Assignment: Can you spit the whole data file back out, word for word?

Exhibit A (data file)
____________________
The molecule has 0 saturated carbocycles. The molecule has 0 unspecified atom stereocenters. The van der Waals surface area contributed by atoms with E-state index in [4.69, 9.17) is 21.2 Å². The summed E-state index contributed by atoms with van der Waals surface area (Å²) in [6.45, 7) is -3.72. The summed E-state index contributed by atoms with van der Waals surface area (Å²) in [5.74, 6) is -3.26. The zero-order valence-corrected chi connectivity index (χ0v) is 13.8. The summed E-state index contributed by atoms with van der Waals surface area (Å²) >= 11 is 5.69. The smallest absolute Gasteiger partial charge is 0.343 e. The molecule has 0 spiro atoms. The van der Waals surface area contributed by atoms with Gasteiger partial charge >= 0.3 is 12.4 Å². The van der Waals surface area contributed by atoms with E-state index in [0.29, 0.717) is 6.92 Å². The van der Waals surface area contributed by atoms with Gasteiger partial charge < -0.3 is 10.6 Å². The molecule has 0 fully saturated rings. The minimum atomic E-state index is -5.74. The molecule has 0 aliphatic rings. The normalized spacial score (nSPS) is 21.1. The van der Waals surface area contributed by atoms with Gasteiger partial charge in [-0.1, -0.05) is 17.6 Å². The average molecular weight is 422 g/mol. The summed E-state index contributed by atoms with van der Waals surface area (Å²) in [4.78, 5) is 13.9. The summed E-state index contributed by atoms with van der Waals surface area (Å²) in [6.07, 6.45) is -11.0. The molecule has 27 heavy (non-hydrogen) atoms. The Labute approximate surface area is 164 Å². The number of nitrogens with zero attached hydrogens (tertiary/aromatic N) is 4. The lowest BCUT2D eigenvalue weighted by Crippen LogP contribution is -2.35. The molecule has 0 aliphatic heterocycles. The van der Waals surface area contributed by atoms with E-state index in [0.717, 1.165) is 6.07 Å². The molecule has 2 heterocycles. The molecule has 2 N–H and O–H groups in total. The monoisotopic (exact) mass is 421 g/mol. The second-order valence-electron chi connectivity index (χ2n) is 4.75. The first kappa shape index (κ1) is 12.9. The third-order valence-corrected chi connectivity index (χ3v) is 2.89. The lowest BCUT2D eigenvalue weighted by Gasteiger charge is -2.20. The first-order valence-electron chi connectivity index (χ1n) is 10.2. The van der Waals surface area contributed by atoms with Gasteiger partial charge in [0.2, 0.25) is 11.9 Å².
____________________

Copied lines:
The molecule has 0 saturated carbocycles. The molecule has 0 unspecified atom stereocenters. The van der Waals surface area contributed by atoms with E-state index in [4.69, 9.17) is 21.2 Å². The summed E-state index contributed by atoms with van der Waals surface area (Å²) in [6.45, 7) is -3.72. The summed E-state index contributed by atoms with van der Waals surface area (Å²) in [5.74, 6) is -3.26. The zero-order valence-corrected chi connectivity index (χ0v) is 13.8. The summed E-state index contributed by atoms with van der Waals surface area (Å²) >= 11 is 5.69. The smallest absolute Gasteiger partial charge is 0.343 e. The molecule has 0 spiro atoms. The van der Waals surface area contributed by atoms with Gasteiger partial charge >= 0.3 is 12.4 Å². The van der Waals surface area contributed by atoms with E-state index in [0.29, 0.717) is 6.92 Å². The van der Waals surface area contributed by atoms with Gasteiger partial charge < -0.3 is 10.6 Å². The molecule has 0 fully saturated rings. The minimum atomic E-state index is -5.74. The molecule has 0 aliphatic rings. The normalized spacial score (nSPS) is 21.1. The van der Waals surface area contributed by atoms with Gasteiger partial charge in [-0.1, -0.05) is 17.6 Å². The average molecular weight is 422 g/mol. The summed E-state index contributed by atoms with van der Waals surface area (Å²) in [4.78, 5) is 13.9. The summed E-state index contributed by atoms with van der Waals surface area (Å²) in [6.07, 6.45) is -11.0. The molecule has 27 heavy (non-hydrogen) atoms. The Labute approximate surface area is 164 Å². The number of nitrogens with zero attached hydrogens (tertiary/aromatic N) is 4. The lowest BCUT2D eigenvalue weighted by Crippen LogP contribution is -2.35. The molecule has 0 aliphatic heterocycles. The van der Waals surface area contributed by atoms with E-state index in [0.717, 1.165) is 6.07 Å². The molecule has 2 heterocycles. The molecule has 2 N–H and O–H groups in total. The monoisotopic (exact) mass is 421 g/mol. The second-order valence-electron chi connectivity index (χ2n) is 4.75. The first kappa shape index (κ1) is 12.9. The third-order valence-corrected chi connectivity index (χ3v) is 2.89. The lowest BCUT2D eigenvalue weighted by Gasteiger charge is -2.20. The first-order valence-electron chi connectivity index (χ1n) is 10.2. The van der Waals surface area contributed by atoms with Gasteiger partial charge in [0.2, 0.25) is 11.9 Å².